2. If you are interested in continuing to explore a connection, start slow, and build. Pick a low commitment channel to start with light-touch, and build. Start by feeling out the connection and cadence of exchange by connecting in a more casual way like linking up on Facebook or Instagram, or exchanging emails giving yourself the option to reach out if you feel called to, but without the pressure of having to follow up via text. This way you can form an organic bond over time.
  3. If you’re clear you’re ready to let a connection go, do so. Use clear language, and say what you mean. To help yourself not to get into a situation in which you feel compelled to ghost, practice not verbally committing to something you don’t intend to follow through on. E.g. instead of tacking on phrases that aren’t true for you like…Talk to you soon, let’s keep in touch, let’s talk again soon, let’s connect again, I hope we connect again…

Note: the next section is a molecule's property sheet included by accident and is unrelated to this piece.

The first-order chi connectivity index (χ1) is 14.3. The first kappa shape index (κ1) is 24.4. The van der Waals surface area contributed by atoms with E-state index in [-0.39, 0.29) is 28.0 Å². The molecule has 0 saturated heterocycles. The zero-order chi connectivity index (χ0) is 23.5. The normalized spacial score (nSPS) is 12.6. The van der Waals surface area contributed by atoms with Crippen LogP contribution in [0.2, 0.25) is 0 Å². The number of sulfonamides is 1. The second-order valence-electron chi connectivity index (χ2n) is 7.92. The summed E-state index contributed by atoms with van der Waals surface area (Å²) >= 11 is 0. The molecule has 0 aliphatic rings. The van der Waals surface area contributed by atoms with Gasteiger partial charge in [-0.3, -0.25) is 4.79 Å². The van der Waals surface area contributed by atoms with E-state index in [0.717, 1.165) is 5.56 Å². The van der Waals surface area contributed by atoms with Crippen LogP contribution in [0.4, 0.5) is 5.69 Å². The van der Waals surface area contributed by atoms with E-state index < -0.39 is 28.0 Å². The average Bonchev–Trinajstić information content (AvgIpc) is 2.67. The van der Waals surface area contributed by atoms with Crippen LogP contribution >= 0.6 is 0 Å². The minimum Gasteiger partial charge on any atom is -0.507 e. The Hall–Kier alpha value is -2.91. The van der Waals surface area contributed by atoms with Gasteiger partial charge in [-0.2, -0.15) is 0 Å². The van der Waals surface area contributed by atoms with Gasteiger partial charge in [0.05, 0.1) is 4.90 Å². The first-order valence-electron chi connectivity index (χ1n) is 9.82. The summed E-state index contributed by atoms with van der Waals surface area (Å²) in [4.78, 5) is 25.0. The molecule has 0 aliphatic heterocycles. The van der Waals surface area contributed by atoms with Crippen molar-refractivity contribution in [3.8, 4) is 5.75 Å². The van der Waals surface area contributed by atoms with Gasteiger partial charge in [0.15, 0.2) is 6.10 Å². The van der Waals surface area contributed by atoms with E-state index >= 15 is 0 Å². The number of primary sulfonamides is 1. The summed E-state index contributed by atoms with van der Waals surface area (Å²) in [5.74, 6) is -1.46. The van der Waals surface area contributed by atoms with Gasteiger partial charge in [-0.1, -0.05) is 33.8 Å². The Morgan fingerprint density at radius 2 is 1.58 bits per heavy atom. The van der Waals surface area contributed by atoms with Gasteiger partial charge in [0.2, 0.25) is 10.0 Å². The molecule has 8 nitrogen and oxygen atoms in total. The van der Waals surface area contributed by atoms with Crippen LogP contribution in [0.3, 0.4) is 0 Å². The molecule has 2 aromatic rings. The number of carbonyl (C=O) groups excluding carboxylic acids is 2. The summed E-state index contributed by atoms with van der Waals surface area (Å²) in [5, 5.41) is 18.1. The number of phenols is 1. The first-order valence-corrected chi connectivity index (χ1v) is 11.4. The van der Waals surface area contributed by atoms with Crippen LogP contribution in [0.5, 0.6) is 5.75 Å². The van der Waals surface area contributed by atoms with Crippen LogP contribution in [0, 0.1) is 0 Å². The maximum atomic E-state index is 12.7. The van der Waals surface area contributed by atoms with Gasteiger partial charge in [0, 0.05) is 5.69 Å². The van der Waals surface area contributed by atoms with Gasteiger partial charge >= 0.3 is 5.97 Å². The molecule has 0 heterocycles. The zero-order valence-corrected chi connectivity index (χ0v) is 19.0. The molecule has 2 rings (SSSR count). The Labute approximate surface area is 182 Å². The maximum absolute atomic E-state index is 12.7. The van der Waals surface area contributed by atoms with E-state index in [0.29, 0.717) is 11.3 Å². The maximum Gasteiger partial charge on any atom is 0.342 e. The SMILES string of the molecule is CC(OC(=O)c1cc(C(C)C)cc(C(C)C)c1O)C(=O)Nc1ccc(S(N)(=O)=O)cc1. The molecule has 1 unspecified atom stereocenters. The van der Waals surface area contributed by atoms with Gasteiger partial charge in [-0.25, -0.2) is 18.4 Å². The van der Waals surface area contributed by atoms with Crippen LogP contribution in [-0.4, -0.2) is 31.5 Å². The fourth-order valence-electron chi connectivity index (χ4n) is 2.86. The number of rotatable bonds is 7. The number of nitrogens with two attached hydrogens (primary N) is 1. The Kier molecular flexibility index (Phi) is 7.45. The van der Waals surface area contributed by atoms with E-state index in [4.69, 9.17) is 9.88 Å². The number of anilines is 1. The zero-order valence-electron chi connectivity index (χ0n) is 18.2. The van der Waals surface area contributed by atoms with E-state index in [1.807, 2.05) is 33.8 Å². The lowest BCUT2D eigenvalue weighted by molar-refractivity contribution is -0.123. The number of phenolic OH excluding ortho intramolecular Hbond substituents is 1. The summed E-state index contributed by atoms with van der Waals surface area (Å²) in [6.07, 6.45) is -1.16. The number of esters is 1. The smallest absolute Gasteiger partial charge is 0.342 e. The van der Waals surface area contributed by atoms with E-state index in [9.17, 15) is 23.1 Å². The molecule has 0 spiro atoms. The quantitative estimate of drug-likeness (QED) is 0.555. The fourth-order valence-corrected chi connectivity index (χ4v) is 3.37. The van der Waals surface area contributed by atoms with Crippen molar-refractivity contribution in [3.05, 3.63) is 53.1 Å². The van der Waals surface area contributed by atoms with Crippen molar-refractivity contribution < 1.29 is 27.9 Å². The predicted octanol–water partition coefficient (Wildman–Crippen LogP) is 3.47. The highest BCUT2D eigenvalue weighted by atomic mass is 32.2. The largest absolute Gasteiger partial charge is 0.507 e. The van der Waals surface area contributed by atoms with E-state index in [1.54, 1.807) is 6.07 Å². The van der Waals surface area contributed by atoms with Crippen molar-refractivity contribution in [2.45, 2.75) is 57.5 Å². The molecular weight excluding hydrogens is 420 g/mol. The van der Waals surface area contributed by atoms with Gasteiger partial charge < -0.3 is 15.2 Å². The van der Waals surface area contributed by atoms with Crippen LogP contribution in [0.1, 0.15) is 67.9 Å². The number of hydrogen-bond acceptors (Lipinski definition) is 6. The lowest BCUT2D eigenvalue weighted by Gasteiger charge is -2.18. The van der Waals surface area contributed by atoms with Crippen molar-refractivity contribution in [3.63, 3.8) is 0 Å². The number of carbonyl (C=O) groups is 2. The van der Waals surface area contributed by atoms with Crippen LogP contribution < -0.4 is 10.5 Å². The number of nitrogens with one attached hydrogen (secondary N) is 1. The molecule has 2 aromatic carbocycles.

4. You’ve been connecting, and you have a change of heart, it’s okay. Express it. Whether we were riding the high of the interaction, and want to sustain it in the moment and then realize we don’t, first release yourself from the burden of guilt for changing your mind. You’re not a bad person, you’re human and it happens and it’s fine. How you handle this change of heart matters much more than the change of heart.

To make a respectful and empowered exit: